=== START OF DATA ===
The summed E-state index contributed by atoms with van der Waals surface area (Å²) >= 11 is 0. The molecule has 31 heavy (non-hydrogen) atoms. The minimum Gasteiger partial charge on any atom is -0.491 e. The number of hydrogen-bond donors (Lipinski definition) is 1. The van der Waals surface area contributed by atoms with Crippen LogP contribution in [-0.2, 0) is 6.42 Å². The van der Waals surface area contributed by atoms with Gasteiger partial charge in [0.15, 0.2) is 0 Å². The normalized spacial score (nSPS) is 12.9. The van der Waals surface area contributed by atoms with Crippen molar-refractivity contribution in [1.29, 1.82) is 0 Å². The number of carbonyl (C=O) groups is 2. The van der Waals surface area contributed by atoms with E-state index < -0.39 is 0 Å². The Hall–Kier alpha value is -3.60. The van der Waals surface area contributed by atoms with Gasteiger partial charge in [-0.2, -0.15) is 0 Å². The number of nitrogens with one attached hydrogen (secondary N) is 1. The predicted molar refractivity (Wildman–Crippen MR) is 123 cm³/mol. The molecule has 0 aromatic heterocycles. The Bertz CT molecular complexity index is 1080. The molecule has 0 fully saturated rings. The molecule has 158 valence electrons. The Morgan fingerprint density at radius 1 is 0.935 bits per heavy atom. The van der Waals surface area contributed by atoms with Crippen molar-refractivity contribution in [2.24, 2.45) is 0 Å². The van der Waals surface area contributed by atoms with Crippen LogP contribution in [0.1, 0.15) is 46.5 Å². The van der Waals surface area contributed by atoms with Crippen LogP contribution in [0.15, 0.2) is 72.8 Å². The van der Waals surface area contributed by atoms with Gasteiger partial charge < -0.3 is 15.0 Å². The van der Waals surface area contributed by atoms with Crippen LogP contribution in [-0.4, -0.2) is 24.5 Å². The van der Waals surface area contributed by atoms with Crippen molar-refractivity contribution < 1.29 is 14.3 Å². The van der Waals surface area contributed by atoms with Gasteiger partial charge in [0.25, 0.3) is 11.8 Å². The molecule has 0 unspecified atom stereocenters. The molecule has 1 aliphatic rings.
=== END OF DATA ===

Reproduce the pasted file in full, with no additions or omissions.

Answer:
The summed E-state index contributed by atoms with van der Waals surface area (Å²) >= 11 is 0. The molecule has 31 heavy (non-hydrogen) atoms. The minimum Gasteiger partial charge on any atom is -0.491 e. The number of hydrogen-bond donors (Lipinski definition) is 1. The van der Waals surface area contributed by atoms with Crippen LogP contribution in [-0.2, 0) is 6.42 Å². The van der Waals surface area contributed by atoms with Gasteiger partial charge in [0.15, 0.2) is 0 Å². The normalized spacial score (nSPS) is 12.9. The van der Waals surface area contributed by atoms with Crippen molar-refractivity contribution in [1.29, 1.82) is 0 Å². The number of carbonyl (C=O) groups is 2. The van der Waals surface area contributed by atoms with E-state index < -0.39 is 0 Å². The Hall–Kier alpha value is -3.60. The van der Waals surface area contributed by atoms with Gasteiger partial charge in [-0.2, -0.15) is 0 Å². The number of nitrogens with one attached hydrogen (secondary N) is 1. The predicted molar refractivity (Wildman–Crippen MR) is 123 cm³/mol. The molecule has 0 aromatic heterocycles. The Bertz CT molecular complexity index is 1080. The molecule has 0 fully saturated rings. The molecule has 158 valence electrons. The Morgan fingerprint density at radius 1 is 0.935 bits per heavy atom. The van der Waals surface area contributed by atoms with Crippen molar-refractivity contribution in [2.24, 2.45) is 0 Å². The van der Waals surface area contributed by atoms with Crippen LogP contribution in [0.1, 0.15) is 46.5 Å². The van der Waals surface area contributed by atoms with Crippen LogP contribution in [0.15, 0.2) is 72.8 Å². The van der Waals surface area contributed by atoms with Gasteiger partial charge < -0.3 is 15.0 Å². The van der Waals surface area contributed by atoms with Crippen LogP contribution in [-0.4, -0.2) is 24.5 Å². The van der Waals surface area contributed by atoms with Crippen molar-refractivity contribution < 1.29 is 14.3 Å². The van der Waals surface area contributed by atoms with Gasteiger partial charge in [0.25, 0.3) is 11.8 Å². The molecule has 0 unspecified atom stereocenters. The molecule has 1 aliphatic rings.